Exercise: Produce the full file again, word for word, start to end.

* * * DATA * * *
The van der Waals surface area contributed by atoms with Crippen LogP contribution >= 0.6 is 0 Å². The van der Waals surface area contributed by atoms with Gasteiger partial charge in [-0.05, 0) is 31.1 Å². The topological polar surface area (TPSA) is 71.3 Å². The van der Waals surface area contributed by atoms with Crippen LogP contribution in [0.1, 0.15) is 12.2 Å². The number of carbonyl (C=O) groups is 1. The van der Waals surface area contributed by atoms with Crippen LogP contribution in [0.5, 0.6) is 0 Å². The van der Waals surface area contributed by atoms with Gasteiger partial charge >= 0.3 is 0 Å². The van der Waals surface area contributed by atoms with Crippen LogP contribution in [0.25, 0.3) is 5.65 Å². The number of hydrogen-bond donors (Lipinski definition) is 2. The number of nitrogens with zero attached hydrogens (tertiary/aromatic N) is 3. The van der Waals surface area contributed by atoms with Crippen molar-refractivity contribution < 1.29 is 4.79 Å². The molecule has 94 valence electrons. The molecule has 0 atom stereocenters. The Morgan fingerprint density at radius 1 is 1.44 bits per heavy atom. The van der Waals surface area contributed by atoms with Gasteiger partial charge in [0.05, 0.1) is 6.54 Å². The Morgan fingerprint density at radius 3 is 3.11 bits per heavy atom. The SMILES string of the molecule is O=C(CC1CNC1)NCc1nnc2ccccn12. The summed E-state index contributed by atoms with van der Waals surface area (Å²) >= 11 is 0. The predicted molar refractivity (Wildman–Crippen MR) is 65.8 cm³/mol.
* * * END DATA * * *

The van der Waals surface area contributed by atoms with Crippen LogP contribution >= 0.6 is 0 Å². The van der Waals surface area contributed by atoms with Gasteiger partial charge in [-0.05, 0) is 31.1 Å². The topological polar surface area (TPSA) is 71.3 Å². The van der Waals surface area contributed by atoms with Crippen LogP contribution in [0.1, 0.15) is 12.2 Å². The number of carbonyl (C=O) groups is 1. The van der Waals surface area contributed by atoms with Crippen LogP contribution in [0.5, 0.6) is 0 Å². The van der Waals surface area contributed by atoms with Gasteiger partial charge >= 0.3 is 0 Å². The van der Waals surface area contributed by atoms with Crippen LogP contribution in [0.25, 0.3) is 5.65 Å². The number of hydrogen-bond donors (Lipinski definition) is 2. The number of nitrogens with zero attached hydrogens (tertiary/aromatic N) is 3. The van der Waals surface area contributed by atoms with Crippen molar-refractivity contribution < 1.29 is 4.79 Å². The molecule has 94 valence electrons. The molecule has 0 atom stereocenters. The Morgan fingerprint density at radius 1 is 1.44 bits per heavy atom. The van der Waals surface area contributed by atoms with Gasteiger partial charge in [0.05, 0.1) is 6.54 Å². The Morgan fingerprint density at radius 3 is 3.11 bits per heavy atom. The SMILES string of the molecule is O=C(CC1CNC1)NCc1nnc2ccccn12. The summed E-state index contributed by atoms with van der Waals surface area (Å²) >= 11 is 0. The predicted molar refractivity (Wildman–Crippen MR) is 65.8 cm³/mol.